(CNN) - Liz Carpenter, a Texas journalist who became a presidential press aide in the Lyndon Johnson White House, died Saturday at the age of 89, according to the Johnson family.
Carpenter served as an aide and press spokesman to Johnson when he was vice president, but she was named press secretary to Lady Bird Johnson when she became the first lady.
"Liz was Mother and Daddy's dawn to midnight 'can do' supporter," Luci Johnson, the president's daughter, said in a written statement. "She had boundless imagination, a rare gift for words, limitless curiosity, a rich sense of humor, a fear of flying and practically no fear of anything else."
Carpenter died at an Austin, Texas hospital of natural causes Saturday, according to Tom Johnson, the former CNN chairman who served with Carpenter in the LBJ administration.
"Liz was a passionate pioneer in the battle for women's rights," Tom Johnson said. "She used every weapon at her disposal in that fight - her splendid writing, her positions of power as a reporter and a press secretary, and her terrific public speaking skills."
A sixth-generation Texan, Carpenter was "filled with laughter, adventure, politics, and story-telling," he said.
"She told me she wanted to live until Hillary Clinton was elected President," he said. "She did her best to live that long. 'We came damn close,' she told me. 'And LBJ will be happy with Obama anyway,' she said."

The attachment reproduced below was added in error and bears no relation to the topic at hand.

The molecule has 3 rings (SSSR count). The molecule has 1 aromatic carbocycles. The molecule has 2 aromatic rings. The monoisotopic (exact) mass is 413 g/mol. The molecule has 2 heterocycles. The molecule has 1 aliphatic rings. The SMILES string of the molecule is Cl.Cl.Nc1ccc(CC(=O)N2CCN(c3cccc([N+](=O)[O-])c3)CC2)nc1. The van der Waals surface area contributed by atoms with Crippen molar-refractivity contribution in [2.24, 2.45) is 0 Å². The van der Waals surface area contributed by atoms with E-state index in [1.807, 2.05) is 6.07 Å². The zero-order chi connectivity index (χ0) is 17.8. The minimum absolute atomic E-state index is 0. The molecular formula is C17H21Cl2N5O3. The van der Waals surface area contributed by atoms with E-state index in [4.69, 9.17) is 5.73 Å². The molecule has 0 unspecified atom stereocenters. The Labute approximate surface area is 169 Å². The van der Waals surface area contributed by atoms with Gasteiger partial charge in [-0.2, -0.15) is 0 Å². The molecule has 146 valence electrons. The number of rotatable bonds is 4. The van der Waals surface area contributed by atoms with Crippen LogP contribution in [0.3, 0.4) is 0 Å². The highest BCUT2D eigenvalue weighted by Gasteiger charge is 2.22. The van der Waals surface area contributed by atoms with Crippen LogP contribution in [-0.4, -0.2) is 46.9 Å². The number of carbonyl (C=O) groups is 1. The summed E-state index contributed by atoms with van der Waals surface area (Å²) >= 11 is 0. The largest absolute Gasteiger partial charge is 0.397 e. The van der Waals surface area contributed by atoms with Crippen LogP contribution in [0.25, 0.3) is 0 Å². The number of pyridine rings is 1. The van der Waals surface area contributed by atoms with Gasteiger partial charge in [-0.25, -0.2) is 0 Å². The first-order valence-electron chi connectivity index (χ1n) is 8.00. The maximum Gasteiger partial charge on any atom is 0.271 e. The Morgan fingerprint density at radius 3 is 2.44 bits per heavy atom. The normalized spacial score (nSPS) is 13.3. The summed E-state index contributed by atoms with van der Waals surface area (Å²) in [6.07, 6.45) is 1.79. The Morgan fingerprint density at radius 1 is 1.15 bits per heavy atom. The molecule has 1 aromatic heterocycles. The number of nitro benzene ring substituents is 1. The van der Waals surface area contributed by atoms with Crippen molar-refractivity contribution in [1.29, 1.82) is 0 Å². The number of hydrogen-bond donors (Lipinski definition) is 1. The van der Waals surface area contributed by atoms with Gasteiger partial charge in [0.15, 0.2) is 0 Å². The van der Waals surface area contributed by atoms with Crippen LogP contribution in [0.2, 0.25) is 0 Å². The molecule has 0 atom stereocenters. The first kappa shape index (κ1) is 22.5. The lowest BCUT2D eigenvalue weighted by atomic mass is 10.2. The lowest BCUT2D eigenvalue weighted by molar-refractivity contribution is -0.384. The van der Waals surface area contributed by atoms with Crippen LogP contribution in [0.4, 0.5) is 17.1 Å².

She has been credited with making humor an integral part of White House politics. The LBJ Library's Web site said President Johnson ordered his speechwriters to consult with her.
"Tell Liz to add some jokes," the president said.
Carpenter was a pioneer as a female journalist. She began covering President Franklin Delano Roosevelt's administration and Congress for the Austin American Statesman newspaper in 1942, the LBJ Library's biography said.
She joined Johnson's vice-presidential staff in 1961, traveling with him on foreign trips to serve as his press aide.
Carpenter was with the Johnsons on the fateful Texas trip on November 22, 1963 when President John F. Kennedy was assassinated. She wrote the 58 words that Lyndon Johnson spoke to the nation when he landed in Washington after the assassination, the library said.
After Johnson's administration ended in 1969, Carpenter used her skills as a vice president for the public relations firm Hill and Knowlton.
She later moved back to Austin, Texas and remained close to the Johnson family.
"I have had an infinitely more exciting and worthy life because Liz was my mentor and my friend," Luci Johnson said.
Carpenter helped found the National Women's Political Caucus, served on the International Women's Year Commission, White House Conference on Aging, was assistant secretary of Education for Public Affairs, and a member of the Texas Women's Hall of Fame, according to the library.